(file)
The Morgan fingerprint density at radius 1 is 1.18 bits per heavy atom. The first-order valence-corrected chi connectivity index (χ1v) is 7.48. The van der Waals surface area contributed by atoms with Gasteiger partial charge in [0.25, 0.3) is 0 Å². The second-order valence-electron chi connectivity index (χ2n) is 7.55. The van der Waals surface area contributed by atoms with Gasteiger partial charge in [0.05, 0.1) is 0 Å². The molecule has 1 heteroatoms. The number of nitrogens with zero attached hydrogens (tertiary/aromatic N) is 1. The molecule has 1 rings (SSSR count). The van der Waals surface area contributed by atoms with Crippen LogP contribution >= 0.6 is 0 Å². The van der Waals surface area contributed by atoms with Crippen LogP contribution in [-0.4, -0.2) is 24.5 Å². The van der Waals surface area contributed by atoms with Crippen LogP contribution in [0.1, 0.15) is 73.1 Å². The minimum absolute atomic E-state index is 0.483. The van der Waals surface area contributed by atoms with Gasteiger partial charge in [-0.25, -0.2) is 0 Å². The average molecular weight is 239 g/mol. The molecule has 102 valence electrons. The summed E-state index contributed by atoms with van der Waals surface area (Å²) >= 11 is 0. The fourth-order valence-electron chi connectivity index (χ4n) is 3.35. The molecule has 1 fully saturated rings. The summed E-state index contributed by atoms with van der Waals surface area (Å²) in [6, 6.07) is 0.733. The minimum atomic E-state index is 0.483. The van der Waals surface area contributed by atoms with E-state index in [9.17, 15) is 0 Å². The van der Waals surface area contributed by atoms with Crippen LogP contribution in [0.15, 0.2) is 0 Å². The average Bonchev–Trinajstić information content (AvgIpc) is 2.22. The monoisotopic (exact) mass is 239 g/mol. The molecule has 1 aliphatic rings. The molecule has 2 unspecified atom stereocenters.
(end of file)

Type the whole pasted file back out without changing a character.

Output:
The Morgan fingerprint density at radius 1 is 1.18 bits per heavy atom. The first-order valence-corrected chi connectivity index (χ1v) is 7.48. The van der Waals surface area contributed by atoms with Gasteiger partial charge in [0.25, 0.3) is 0 Å². The second-order valence-electron chi connectivity index (χ2n) is 7.55. The van der Waals surface area contributed by atoms with Gasteiger partial charge in [0.05, 0.1) is 0 Å². The molecule has 1 heteroatoms. The number of nitrogens with zero attached hydrogens (tertiary/aromatic N) is 1. The molecule has 1 rings (SSSR count). The van der Waals surface area contributed by atoms with Crippen LogP contribution >= 0.6 is 0 Å². The van der Waals surface area contributed by atoms with Crippen LogP contribution in [-0.4, -0.2) is 24.5 Å². The van der Waals surface area contributed by atoms with Crippen LogP contribution in [0.1, 0.15) is 73.1 Å². The minimum absolute atomic E-state index is 0.483. The van der Waals surface area contributed by atoms with Gasteiger partial charge in [-0.25, -0.2) is 0 Å². The average molecular weight is 239 g/mol. The molecule has 102 valence electrons. The summed E-state index contributed by atoms with van der Waals surface area (Å²) >= 11 is 0. The fourth-order valence-electron chi connectivity index (χ4n) is 3.35. The molecule has 1 fully saturated rings. The summed E-state index contributed by atoms with van der Waals surface area (Å²) in [6, 6.07) is 0.733. The minimum atomic E-state index is 0.483. The van der Waals surface area contributed by atoms with E-state index in [9.17, 15) is 0 Å². The van der Waals surface area contributed by atoms with Crippen LogP contribution in [0.15, 0.2) is 0 Å². The average Bonchev–Trinajstić information content (AvgIpc) is 2.22. The monoisotopic (exact) mass is 239 g/mol. The molecule has 1 aliphatic rings. The molecule has 2 unspecified atom stereocenters.